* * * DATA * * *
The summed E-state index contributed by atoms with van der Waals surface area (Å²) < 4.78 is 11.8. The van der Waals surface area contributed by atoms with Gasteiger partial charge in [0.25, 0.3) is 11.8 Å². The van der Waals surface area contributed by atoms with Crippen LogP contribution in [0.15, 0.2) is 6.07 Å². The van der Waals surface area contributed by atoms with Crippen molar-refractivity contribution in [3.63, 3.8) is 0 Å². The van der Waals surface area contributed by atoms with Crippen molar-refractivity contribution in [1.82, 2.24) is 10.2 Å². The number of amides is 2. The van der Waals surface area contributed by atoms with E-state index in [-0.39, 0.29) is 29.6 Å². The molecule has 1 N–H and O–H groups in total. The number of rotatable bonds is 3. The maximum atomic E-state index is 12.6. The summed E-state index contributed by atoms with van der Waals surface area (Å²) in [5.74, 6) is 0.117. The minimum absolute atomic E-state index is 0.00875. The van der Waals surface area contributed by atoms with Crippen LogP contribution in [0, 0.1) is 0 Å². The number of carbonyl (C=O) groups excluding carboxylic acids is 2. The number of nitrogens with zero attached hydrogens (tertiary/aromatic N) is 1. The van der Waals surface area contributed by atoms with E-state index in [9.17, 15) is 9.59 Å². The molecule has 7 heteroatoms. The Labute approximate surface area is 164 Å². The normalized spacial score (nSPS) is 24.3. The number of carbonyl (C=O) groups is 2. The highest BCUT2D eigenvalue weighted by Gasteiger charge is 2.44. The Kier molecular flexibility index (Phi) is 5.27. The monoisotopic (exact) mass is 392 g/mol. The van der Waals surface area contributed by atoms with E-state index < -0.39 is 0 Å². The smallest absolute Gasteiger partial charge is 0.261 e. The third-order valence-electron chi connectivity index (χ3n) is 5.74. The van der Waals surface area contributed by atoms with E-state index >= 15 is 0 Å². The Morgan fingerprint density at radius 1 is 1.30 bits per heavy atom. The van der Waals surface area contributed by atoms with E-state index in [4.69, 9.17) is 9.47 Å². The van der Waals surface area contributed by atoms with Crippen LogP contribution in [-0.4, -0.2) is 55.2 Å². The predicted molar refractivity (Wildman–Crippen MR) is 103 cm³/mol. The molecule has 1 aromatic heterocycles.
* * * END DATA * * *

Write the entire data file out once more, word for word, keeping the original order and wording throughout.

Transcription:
The summed E-state index contributed by atoms with van der Waals surface area (Å²) < 4.78 is 11.8. The van der Waals surface area contributed by atoms with Gasteiger partial charge in [0.25, 0.3) is 11.8 Å². The van der Waals surface area contributed by atoms with Crippen LogP contribution in [0.15, 0.2) is 6.07 Å². The van der Waals surface area contributed by atoms with Crippen molar-refractivity contribution in [3.63, 3.8) is 0 Å². The van der Waals surface area contributed by atoms with Crippen molar-refractivity contribution in [1.82, 2.24) is 10.2 Å². The number of amides is 2. The van der Waals surface area contributed by atoms with E-state index in [-0.39, 0.29) is 29.6 Å². The molecule has 1 N–H and O–H groups in total. The number of rotatable bonds is 3. The maximum atomic E-state index is 12.6. The summed E-state index contributed by atoms with van der Waals surface area (Å²) in [5.74, 6) is 0.117. The minimum absolute atomic E-state index is 0.00875. The van der Waals surface area contributed by atoms with Crippen LogP contribution in [0, 0.1) is 0 Å². The number of carbonyl (C=O) groups excluding carboxylic acids is 2. The number of nitrogens with zero attached hydrogens (tertiary/aromatic N) is 1. The van der Waals surface area contributed by atoms with E-state index in [9.17, 15) is 9.59 Å². The molecule has 7 heteroatoms. The Labute approximate surface area is 164 Å². The normalized spacial score (nSPS) is 24.3. The number of carbonyl (C=O) groups is 2. The highest BCUT2D eigenvalue weighted by Gasteiger charge is 2.44. The Kier molecular flexibility index (Phi) is 5.27. The monoisotopic (exact) mass is 392 g/mol. The van der Waals surface area contributed by atoms with E-state index < -0.39 is 0 Å². The smallest absolute Gasteiger partial charge is 0.261 e. The third-order valence-electron chi connectivity index (χ3n) is 5.74. The van der Waals surface area contributed by atoms with E-state index >= 15 is 0 Å². The Morgan fingerprint density at radius 1 is 1.30 bits per heavy atom. The van der Waals surface area contributed by atoms with E-state index in [4.69, 9.17) is 9.47 Å². The van der Waals surface area contributed by atoms with Crippen LogP contribution in [-0.4, -0.2) is 55.2 Å². The predicted molar refractivity (Wildman–Crippen MR) is 103 cm³/mol. The molecule has 1 aromatic heterocycles.